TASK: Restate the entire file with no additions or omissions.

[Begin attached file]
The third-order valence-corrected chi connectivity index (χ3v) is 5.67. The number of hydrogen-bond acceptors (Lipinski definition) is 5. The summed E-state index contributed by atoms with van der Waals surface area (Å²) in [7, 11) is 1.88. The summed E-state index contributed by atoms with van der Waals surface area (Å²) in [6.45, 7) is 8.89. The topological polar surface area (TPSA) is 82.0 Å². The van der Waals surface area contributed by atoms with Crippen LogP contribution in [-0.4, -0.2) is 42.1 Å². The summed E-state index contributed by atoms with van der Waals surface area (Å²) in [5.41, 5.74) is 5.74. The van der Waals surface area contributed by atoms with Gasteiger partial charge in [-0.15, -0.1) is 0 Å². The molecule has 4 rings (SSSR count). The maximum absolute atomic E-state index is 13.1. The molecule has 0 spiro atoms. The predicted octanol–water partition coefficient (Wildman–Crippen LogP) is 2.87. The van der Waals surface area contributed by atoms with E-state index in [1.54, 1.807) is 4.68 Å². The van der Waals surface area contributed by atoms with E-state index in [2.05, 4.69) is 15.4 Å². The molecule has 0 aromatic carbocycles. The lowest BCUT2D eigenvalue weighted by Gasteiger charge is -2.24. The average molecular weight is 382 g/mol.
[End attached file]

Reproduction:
The third-order valence-corrected chi connectivity index (χ3v) is 5.67. The number of hydrogen-bond acceptors (Lipinski definition) is 5. The summed E-state index contributed by atoms with van der Waals surface area (Å²) in [7, 11) is 1.88. The summed E-state index contributed by atoms with van der Waals surface area (Å²) in [6.45, 7) is 8.89. The topological polar surface area (TPSA) is 82.0 Å². The van der Waals surface area contributed by atoms with Crippen LogP contribution in [-0.4, -0.2) is 42.1 Å². The summed E-state index contributed by atoms with van der Waals surface area (Å²) in [5.41, 5.74) is 5.74. The van der Waals surface area contributed by atoms with Gasteiger partial charge in [-0.15, -0.1) is 0 Å². The molecule has 4 rings (SSSR count). The maximum absolute atomic E-state index is 13.1. The molecule has 0 spiro atoms. The predicted octanol–water partition coefficient (Wildman–Crippen LogP) is 2.87. The van der Waals surface area contributed by atoms with E-state index in [1.54, 1.807) is 4.68 Å². The van der Waals surface area contributed by atoms with E-state index in [2.05, 4.69) is 15.4 Å². The molecule has 0 aromatic carbocycles. The lowest BCUT2D eigenvalue weighted by Gasteiger charge is -2.24. The average molecular weight is 382 g/mol.